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The Honolulu Advertiser
Posted on: Friday, July 21, 2006

199 teacher vacancies half of 2005's shortfall

 •  School test scores inadequate, again

By Beverly Creamer
Advertiser Education Writer


To reach a recruiting office, call:

On O'ahu: 586-3420

From the Big Island: 974-4000, ext. 63420

From Maui: 984-2400, ext. 63420

From Kaua'i: 274-3141, ext. 63420

From Moloka'i and Lana'i: (800) 468-4644, ext. 63420

From continental U.S. (including Alaska): (800) 305-5104

For information on teaching opportunities or to apply for a position, visit www.doe.k12.hi.us and click on "Jobs."

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With one week to go before the start of the new school year, the Department of Education has filled all but 199 teacher vacancies.

It's one of the lowest number of vacancies the public schools have seen in recent years, especially since the nationwide teacher shortage has made recruitment challenging. A year ago there were still about 400 teachers needed in the last two weeks before classes began.

Department officials earlier pointed to successful recruitment efforts this year on the Mainland, as well as the new Teach For America program that has gone into effect in Hawai'i for the first time, bringing 55 new teachers to difficult-to-fill positions on the Wai'anae Coast and in Leeward O'ahu.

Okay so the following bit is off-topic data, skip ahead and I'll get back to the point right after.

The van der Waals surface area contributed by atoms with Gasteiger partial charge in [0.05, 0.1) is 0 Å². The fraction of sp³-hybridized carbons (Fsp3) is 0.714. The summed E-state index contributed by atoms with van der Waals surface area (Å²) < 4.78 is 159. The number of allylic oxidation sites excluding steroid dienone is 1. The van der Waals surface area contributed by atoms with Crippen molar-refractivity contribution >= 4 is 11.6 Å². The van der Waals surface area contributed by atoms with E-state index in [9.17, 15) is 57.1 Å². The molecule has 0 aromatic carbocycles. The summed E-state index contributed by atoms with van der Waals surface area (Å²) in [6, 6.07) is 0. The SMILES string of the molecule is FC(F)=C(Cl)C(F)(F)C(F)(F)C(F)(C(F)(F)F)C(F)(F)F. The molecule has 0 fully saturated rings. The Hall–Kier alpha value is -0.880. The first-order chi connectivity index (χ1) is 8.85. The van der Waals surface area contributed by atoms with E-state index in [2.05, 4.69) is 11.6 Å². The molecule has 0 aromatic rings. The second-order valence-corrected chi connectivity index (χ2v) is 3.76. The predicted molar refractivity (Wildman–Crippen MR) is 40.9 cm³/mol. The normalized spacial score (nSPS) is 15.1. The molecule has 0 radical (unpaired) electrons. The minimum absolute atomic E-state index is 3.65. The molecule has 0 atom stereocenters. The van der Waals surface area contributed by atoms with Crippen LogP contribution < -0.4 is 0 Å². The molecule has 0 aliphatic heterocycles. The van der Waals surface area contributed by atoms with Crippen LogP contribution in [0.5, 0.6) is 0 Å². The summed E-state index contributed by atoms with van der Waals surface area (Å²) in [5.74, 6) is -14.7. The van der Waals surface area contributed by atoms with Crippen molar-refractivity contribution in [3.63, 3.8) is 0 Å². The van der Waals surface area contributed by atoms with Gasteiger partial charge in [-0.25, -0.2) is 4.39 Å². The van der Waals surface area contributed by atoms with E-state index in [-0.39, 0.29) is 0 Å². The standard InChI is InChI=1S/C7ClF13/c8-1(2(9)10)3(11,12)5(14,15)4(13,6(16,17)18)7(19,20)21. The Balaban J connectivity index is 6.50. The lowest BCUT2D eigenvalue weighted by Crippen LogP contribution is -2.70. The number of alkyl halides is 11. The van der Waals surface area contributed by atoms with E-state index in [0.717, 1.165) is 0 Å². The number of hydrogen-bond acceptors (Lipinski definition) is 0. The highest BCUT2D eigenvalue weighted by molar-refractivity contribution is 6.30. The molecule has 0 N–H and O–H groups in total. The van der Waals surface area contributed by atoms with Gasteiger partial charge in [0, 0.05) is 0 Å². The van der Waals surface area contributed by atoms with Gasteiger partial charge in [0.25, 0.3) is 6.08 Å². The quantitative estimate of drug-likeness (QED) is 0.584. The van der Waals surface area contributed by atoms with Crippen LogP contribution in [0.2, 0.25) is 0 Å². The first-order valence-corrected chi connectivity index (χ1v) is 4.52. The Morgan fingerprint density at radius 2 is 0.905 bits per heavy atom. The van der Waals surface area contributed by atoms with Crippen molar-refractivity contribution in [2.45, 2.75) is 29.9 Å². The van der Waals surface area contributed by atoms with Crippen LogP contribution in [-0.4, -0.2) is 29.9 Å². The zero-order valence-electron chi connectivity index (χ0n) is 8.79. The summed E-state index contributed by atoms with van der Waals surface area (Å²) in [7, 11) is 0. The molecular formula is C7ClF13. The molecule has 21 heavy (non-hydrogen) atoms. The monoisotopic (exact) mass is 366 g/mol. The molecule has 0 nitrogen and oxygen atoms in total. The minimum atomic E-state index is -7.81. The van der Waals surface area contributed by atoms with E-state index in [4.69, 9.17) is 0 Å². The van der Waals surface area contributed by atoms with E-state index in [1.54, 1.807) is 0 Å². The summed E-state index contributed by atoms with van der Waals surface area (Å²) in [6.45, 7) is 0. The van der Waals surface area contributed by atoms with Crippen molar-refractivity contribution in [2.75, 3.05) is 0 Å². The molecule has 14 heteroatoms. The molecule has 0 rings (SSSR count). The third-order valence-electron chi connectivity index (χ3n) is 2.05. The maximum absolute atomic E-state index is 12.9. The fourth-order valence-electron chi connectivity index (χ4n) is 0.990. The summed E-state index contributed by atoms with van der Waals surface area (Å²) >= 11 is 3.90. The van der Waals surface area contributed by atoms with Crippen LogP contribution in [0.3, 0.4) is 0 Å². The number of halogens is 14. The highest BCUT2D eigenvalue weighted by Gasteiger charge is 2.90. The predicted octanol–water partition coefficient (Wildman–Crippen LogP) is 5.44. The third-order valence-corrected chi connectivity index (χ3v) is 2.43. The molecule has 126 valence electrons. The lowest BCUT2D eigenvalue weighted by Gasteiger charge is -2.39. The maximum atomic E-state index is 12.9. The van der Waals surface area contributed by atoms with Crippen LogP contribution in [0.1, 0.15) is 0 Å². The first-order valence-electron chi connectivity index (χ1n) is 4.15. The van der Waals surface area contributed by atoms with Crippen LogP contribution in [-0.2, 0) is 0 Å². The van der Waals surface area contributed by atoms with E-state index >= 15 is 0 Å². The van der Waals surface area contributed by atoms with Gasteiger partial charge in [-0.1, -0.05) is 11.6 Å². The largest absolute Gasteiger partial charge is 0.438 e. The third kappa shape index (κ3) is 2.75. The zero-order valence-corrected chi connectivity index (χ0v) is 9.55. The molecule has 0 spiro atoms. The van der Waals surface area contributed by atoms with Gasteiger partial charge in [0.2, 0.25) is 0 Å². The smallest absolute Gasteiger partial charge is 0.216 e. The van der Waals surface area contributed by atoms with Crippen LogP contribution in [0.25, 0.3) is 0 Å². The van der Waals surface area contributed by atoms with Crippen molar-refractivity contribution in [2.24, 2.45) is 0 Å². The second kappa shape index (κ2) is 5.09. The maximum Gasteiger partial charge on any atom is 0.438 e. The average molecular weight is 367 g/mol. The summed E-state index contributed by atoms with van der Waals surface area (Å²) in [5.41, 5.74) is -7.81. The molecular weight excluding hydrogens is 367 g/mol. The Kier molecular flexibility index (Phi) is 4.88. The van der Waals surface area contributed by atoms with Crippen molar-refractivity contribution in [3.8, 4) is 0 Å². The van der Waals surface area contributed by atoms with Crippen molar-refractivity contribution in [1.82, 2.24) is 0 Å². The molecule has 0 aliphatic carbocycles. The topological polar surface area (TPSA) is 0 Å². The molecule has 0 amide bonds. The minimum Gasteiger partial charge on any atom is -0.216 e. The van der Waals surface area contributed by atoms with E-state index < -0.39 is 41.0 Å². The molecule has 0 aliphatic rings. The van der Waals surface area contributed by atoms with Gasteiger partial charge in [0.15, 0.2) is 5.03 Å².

"We're very proud of where we are," said Gerald Okamoto, assistant superintendent in the Office of Human Resources.

"In discussions I've had with my people we feel very confident we'll be able to fill all of them," Okamoto said. Some very remote areas may present problems, and he said "we may have to set up some kind of process to address it. But my people worked very hard to get us into a very favorable position."

State superintendent Patricia Hamamoto asked that teachers still interested in applying for these vacant positions apply through the central hiring office, rather than calling individual schools.

Most vacancies are special-education and math positions located primarily in Leeward O'ahu, the Maui district (Moloka'i, Lana'i and Hana), and on the Big Island.

The teaching workforce includes 13,227 positions, and the vacancies amount to 1.5 percent.

Reach Beverly Creamer at bcreamer@honoluluadvertiser.com.